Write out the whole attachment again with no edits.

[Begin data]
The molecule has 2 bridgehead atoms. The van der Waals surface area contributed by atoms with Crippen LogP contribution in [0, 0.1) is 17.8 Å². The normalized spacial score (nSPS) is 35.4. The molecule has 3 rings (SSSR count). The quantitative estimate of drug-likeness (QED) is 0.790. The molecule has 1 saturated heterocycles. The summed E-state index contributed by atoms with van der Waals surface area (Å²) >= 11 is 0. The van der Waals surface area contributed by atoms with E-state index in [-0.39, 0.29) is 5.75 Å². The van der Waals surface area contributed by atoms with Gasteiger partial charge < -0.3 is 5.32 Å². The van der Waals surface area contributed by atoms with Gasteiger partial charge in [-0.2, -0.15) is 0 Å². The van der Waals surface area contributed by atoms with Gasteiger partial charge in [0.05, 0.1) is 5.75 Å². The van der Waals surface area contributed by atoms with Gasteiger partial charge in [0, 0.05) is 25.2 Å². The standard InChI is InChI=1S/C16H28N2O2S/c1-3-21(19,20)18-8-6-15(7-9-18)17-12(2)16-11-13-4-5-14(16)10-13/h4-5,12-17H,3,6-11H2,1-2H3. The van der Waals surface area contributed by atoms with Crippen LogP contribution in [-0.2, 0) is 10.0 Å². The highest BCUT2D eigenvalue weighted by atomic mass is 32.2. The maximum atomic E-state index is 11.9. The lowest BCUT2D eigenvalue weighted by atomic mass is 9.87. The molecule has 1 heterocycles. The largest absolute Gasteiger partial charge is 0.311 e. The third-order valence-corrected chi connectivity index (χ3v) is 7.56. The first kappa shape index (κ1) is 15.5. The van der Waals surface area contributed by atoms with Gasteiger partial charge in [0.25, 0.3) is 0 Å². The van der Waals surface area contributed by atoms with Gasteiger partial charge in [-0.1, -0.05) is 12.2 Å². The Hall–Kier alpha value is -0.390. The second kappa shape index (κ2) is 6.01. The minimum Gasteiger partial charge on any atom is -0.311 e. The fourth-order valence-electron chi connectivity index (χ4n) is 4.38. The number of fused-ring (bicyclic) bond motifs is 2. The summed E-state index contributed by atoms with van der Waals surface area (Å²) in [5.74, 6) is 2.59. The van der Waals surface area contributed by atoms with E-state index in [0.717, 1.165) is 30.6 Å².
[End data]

The molecule has 2 bridgehead atoms. The van der Waals surface area contributed by atoms with Crippen LogP contribution in [0, 0.1) is 17.8 Å². The normalized spacial score (nSPS) is 35.4. The molecule has 3 rings (SSSR count). The quantitative estimate of drug-likeness (QED) is 0.790. The molecule has 1 saturated heterocycles. The summed E-state index contributed by atoms with van der Waals surface area (Å²) >= 11 is 0. The van der Waals surface area contributed by atoms with E-state index in [-0.39, 0.29) is 5.75 Å². The van der Waals surface area contributed by atoms with Gasteiger partial charge < -0.3 is 5.32 Å². The van der Waals surface area contributed by atoms with Gasteiger partial charge in [-0.2, -0.15) is 0 Å². The van der Waals surface area contributed by atoms with Gasteiger partial charge in [0.05, 0.1) is 5.75 Å². The van der Waals surface area contributed by atoms with Gasteiger partial charge in [0, 0.05) is 25.2 Å². The standard InChI is InChI=1S/C16H28N2O2S/c1-3-21(19,20)18-8-6-15(7-9-18)17-12(2)16-11-13-4-5-14(16)10-13/h4-5,12-17H,3,6-11H2,1-2H3. The van der Waals surface area contributed by atoms with Crippen LogP contribution in [-0.2, 0) is 10.0 Å². The highest BCUT2D eigenvalue weighted by atomic mass is 32.2. The maximum atomic E-state index is 11.9. The lowest BCUT2D eigenvalue weighted by atomic mass is 9.87. The molecule has 1 heterocycles. The largest absolute Gasteiger partial charge is 0.311 e. The third-order valence-corrected chi connectivity index (χ3v) is 7.56. The first kappa shape index (κ1) is 15.5. The van der Waals surface area contributed by atoms with Gasteiger partial charge in [0.25, 0.3) is 0 Å². The van der Waals surface area contributed by atoms with Gasteiger partial charge in [-0.1, -0.05) is 12.2 Å². The Hall–Kier alpha value is -0.390. The second kappa shape index (κ2) is 6.01. The minimum Gasteiger partial charge on any atom is -0.311 e. The fourth-order valence-electron chi connectivity index (χ4n) is 4.38. The number of fused-ring (bicyclic) bond motifs is 2. The summed E-state index contributed by atoms with van der Waals surface area (Å²) in [5.74, 6) is 2.59. The van der Waals surface area contributed by atoms with E-state index in [0.717, 1.165) is 30.6 Å².